OrthoPediatrics (KIDS) acquired ApiFix and its minimally invasive deformity correction system, MID-C, for non-fusion treatment of progressive adolescent idiopathic scoliosis for 934,768 shares of KIDS' common stock and $2 million in cash paid at closing, plus milestone payments and an earnout over four years.
ApiFix has facilities in Israel and Boston, Massachusetts. Used with vertebral body tethering, its scoliosis system is one of two non-fusion technologies with FDA approval under its Humanitarian Device Exemption provision, joining Zimmer Biomet. MID-C is approved for use in adolescent patients with Lenke type 1 and Lenke type 5 curves of 40° to 60°, and acts as an internal brace implanted unilaterally on the concave aspect of the curvature.
The ApiFix system avoids permanently limiting range of motion and is removable. Compared to traditional fusion and tethering, MID-C offers a smaller incision (10 cm vs. standard 45 cm) and reductions in length of procedure (1-2 hours vs. 4-6), blood loss and hospitalization (1-2 days vs. 4-5 days), recovery time, complications and revision rates.
Paul Mraz, Chief Executive Officer of ApiFix, said, “The recent FDA approval of the MID-C system provides notable treatment advancements for young patients who would benefit from an alternative solution that fills the gap between non-operative therapies and irreversible spinal fusion. ApiFix’s MID-C technology is a posterior dynamic deformity correction system that enables surgeons to perform a unique treatment providing permanent curve correction while retaining spine flexibility, all via a less invasive surgical procedure. We look forward to OrthoPediatrics’ ability to increase awareness and utilization of a system that is poised to disrupt the continuum of care for scoliosis treatment in pediatric patients.”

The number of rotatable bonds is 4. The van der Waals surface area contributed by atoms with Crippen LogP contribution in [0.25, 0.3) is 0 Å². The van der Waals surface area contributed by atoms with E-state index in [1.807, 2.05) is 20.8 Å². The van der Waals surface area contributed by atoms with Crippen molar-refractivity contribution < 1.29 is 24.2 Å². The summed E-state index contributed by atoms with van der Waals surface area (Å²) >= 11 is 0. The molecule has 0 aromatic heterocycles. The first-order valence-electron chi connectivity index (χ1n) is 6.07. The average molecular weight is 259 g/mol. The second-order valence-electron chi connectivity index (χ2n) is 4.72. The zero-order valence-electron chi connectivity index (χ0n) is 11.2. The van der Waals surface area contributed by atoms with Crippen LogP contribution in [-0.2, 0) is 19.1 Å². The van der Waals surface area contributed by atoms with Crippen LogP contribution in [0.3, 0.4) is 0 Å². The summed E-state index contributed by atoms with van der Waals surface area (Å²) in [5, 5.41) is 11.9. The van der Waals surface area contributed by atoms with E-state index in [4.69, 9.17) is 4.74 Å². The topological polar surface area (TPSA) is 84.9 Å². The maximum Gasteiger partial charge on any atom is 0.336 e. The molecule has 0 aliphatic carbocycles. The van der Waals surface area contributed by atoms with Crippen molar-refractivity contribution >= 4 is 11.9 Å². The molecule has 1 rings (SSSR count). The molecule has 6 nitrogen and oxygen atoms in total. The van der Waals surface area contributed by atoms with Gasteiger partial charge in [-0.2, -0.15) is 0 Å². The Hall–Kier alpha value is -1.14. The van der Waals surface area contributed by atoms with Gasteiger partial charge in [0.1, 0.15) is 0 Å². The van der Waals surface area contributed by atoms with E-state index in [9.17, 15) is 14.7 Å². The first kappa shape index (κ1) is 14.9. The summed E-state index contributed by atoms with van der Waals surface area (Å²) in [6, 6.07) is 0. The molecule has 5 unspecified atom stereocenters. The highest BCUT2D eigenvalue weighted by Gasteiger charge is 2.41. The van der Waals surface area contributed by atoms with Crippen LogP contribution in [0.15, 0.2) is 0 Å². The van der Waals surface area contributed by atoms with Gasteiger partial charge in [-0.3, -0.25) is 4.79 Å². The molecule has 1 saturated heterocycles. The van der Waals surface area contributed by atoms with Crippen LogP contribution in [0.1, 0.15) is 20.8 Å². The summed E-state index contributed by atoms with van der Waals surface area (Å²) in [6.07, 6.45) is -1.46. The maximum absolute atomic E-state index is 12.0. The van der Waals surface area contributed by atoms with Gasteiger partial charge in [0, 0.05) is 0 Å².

ApiFix’s technology is protected by 46 U.S. and ex-U.S patents granted and 25 patent applications. It has an eight-year clinical history of more than 370 patients outside the U.S.